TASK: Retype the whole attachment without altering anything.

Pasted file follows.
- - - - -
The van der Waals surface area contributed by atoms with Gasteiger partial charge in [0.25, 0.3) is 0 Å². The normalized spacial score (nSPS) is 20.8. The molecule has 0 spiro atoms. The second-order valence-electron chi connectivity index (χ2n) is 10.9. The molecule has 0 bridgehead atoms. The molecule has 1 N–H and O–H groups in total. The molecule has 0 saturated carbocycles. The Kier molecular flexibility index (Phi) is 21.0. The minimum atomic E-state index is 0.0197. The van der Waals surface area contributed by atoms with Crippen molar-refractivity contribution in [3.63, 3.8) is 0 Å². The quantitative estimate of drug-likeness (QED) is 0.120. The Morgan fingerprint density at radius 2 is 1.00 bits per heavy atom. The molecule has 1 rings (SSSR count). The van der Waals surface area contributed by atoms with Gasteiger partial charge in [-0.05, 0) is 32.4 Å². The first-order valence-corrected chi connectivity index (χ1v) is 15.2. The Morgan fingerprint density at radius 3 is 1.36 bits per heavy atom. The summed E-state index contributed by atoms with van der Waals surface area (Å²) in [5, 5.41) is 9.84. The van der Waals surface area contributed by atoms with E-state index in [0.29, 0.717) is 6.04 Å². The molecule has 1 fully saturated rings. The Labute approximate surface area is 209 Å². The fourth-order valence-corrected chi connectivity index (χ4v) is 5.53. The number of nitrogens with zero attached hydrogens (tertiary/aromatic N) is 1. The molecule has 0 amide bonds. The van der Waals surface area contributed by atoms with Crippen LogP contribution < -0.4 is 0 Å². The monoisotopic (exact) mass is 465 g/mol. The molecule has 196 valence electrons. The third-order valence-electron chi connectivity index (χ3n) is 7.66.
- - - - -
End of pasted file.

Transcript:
The van der Waals surface area contributed by atoms with Gasteiger partial charge in [0.25, 0.3) is 0 Å². The normalized spacial score (nSPS) is 20.8. The molecule has 0 spiro atoms. The second-order valence-electron chi connectivity index (χ2n) is 10.9. The molecule has 0 bridgehead atoms. The molecule has 1 N–H and O–H groups in total. The molecule has 0 saturated carbocycles. The Kier molecular flexibility index (Phi) is 21.0. The minimum atomic E-state index is 0.0197. The van der Waals surface area contributed by atoms with Crippen molar-refractivity contribution in [3.63, 3.8) is 0 Å². The quantitative estimate of drug-likeness (QED) is 0.120. The Morgan fingerprint density at radius 2 is 1.00 bits per heavy atom. The molecule has 1 rings (SSSR count). The van der Waals surface area contributed by atoms with Gasteiger partial charge in [-0.05, 0) is 32.4 Å². The first-order valence-corrected chi connectivity index (χ1v) is 15.2. The Morgan fingerprint density at radius 3 is 1.36 bits per heavy atom. The summed E-state index contributed by atoms with van der Waals surface area (Å²) in [5, 5.41) is 9.84. The van der Waals surface area contributed by atoms with E-state index in [0.29, 0.717) is 6.04 Å². The molecule has 1 fully saturated rings. The Labute approximate surface area is 209 Å². The fourth-order valence-corrected chi connectivity index (χ4v) is 5.53. The number of nitrogens with zero attached hydrogens (tertiary/aromatic N) is 1. The molecule has 0 amide bonds. The van der Waals surface area contributed by atoms with Crippen LogP contribution < -0.4 is 0 Å². The monoisotopic (exact) mass is 465 g/mol. The molecule has 196 valence electrons. The third-order valence-electron chi connectivity index (χ3n) is 7.66.